Geoff Hill

Geoff Hill is a Zimbabwean journalist and author of The Battle for Zimbabwe. His book of short stories, Pharaoh’s Bath, will be published later this year.

Will South Africa’s unemployed rise up?

Beginning in the year 2000, Robert Mugabe began snatching white-owned farms for ‘redistribution’ and giving them to the black majority in Zimbabwe. The best properties were given to ministers, generals and retired ambassadors. Many used them as weekend retreats from the city. Mugabe’s wife, Grace, took a vast citrus estate east of the capital, Harare.

Jacob Zuma remains a problem for South Africa

More than 30 years after the Berlin Wall came down, leaders of the African National Congress (ANC), South Africa’s long-time ruling party, still refer to each other as ‘comrade’. Unless, that is, you’re seen as a problem. ‘Comrade Cyril Ramaphosa will be here,’ ANC secretary general Fikile Mbabula told journalists on Sunday morning as he

Who will win South Africa’s election?

From the start, it didn’t look good this time round for the African National Congress (ANC), which has ruled South Africa since Nelson Mandela came to power in the first democratic elections 30 years ago. Since mid-2023, polls for the ANC have ranged from 38 per cent to the high-40s, a long way down from the 57

South Africa’s migrant crisis

Johannesburg It’s called the ‘Reverse Jive’, retracing your steps to where your journey began, and you’ll hear it talked about all over Johannesburg, especially now, with an election next Wednesday and immigration such a hot-button issue. South Africa has a huge informal sector where the poor can at least scratch a living In Pretoria, the

The disruptive comeback of Jacob Zuma

Johannesburg For a decade to 1973, Jacob Zuma – or JZ as he is known – was an inmate of Robben Island, the infamous prison built on a 1,300-acre slab of rock four miles off the South African coast. A fellow inmate was Nelson Mandela, also inside for treason. Both went on to become presidents

Why Rwanda isn’t safe for migrants

Kigali is, for now, one of Africa’s safest cities. Walk down a street in the Rwandan capital after dark and there are lights everywhere, police are on the beat and tourists and locals are strolling back to their lodgings or dining al-fresco. There are no potholes where you might twist your ankle and the city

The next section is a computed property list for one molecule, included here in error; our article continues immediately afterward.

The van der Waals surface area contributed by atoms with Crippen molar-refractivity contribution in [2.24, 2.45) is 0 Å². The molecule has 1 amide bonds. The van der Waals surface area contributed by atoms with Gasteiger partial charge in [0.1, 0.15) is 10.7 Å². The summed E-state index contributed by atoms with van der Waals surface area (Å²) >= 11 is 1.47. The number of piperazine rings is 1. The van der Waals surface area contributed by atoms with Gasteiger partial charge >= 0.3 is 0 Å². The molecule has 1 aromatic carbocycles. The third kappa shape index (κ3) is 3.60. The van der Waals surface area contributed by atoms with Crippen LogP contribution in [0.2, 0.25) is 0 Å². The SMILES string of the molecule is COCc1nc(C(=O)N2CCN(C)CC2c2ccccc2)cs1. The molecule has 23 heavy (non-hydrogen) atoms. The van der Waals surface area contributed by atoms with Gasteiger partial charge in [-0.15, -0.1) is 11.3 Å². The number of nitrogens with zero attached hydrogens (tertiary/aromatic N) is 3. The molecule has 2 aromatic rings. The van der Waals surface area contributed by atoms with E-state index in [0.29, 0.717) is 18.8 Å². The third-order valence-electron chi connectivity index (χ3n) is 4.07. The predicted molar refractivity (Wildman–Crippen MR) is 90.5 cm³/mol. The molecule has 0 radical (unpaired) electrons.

The joy of rescuing snakes

Snake rescuers like me always get asked the same question: have you ever been bitten? I’ve dealt with mambas, giant pythons, cobras – some of the world’s deadliest snakes – and, thankfully, the answer is no. But why do people always assume the worst about these wonderful creatures? People love to hate snakes. They are

Putin has escaped his South African dilemma

As a founding member of the International Criminal Court, South Africa has an obligation to arrest Vladimir Putin should he ever step foot in the country. This posed a problem for Pretoria, given the Russian leader was due to attend a meeting of the Brics trading group in Johannesburg next month. No longer. President Cyril Ramaphosa announced on Wednesday

A trophy hunting ban won’t save Africa’s wildlife

British rule over South Africa ended in 1910, but now parliament is busy with legislation that could have a devastating effect on its old colony. A landmark law to ban trophy hunting imports is making its way through the Lords. The Hunting Trophies Bill would prevent tourists importing animal skins, severed heads and carcasses of certain animals

The Zulu’s new king brings peace, for a moment

A new king of the Zulu was crowned at the weekend. Thousands in South Africa went to Durban to watch the coronation of Misuzulu kaZwelithini. The city was sunny, which meant the Zulu ancestors were happy. The coronation, held at the Moses Mabhida stadium, was a celebration of Zulu tribal dominance. While South Africa’s president,

Back door to Britain

I was working in Johannesburg when I first got wind of the fact that Ireland has become an illegal back door to the UK. If you’re from a country such as South Africa, Swaziland, Lesotho, Fiji or Guyana, you need, not just a passport, but a prearranged visa, obtained from the local embassy for a